Sacrifice In Brave New World

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While, on the whole, the World State facilitates the carefree and cheery lives of its members, there is one major outlier, that being Bernard Marx, yet upon acquiring John, a savage, he envelops himself in fleeting false success. Throughout the earlier half of the novel, he merely mopes about and complains, “I’d rather be myself… Myself and nasty. Not somebody else, however jolly” (Huxley 74). He carries a clear disdain for what, he views, is the artificial joviality that all members of the World State possess. Wanting to remain “nasty”, he constantly refuses the amenities that his peers receive readily, such as the hallucinatory drug “soma”. Nonetheless, upon befriending John, a savage who becomes objectified as a source of entertainment,…show more content…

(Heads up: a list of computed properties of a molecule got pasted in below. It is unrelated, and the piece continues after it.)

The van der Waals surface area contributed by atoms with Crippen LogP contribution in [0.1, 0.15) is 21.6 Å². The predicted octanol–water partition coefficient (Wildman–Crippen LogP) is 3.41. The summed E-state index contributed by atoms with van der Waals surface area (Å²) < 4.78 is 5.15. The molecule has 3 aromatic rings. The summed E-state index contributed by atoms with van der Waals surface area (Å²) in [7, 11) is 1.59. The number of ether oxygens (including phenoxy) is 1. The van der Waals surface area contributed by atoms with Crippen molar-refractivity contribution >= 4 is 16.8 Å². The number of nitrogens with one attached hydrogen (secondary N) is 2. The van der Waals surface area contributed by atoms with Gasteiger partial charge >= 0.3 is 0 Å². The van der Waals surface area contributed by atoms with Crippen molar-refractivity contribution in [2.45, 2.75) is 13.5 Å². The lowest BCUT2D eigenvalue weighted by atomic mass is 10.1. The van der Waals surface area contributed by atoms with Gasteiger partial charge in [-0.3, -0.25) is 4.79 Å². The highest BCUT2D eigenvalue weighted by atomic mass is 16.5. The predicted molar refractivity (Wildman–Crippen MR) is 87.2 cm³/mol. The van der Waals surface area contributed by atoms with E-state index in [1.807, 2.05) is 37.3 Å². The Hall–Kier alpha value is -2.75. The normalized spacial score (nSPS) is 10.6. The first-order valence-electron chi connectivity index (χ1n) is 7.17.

Although Twelfth Night by Shakespeare, The Poisonwood Bible by Barbara Kingsolver, and Brave New World by Aldous Huxley, are drastically different pieces written decades apart, they all work in harmony to show that happiness cannot be achieved without sacrifice. Since every being must cope with loss throughout their lives, the persistence of all of the characters in the aforementioned works while in unfavorable situations also serves as a reminder of human tenacity and hope. On the other hand, the sacrifice of personal beliefs, a child’s life, and freedom of thought incurred in order to achieve happiness in the various works discussed is enormous. Perhaps it is also possible that, while celebrating humanity’s tenacity and the necessity of sacrifice, the authors are also lamenting the very idea of the all-encompassing nature of happiness. By forcing their characters to endure such hardship, whether for personal gain, or for the gain of others, it is likely that the authors are warning the reader of the risks the search for true happiness poses. By realizing the inherent sacrifice involved in attaining happiness, the reader is forced to consider whether felicity is truly worth the hardships required to attain it. These timeless classics deal with a multitude of varieties of merriment, yet the inherent necessity of sacrifice persists as well. Ultimately, before basking in the light of dawn, one must brave the peril of
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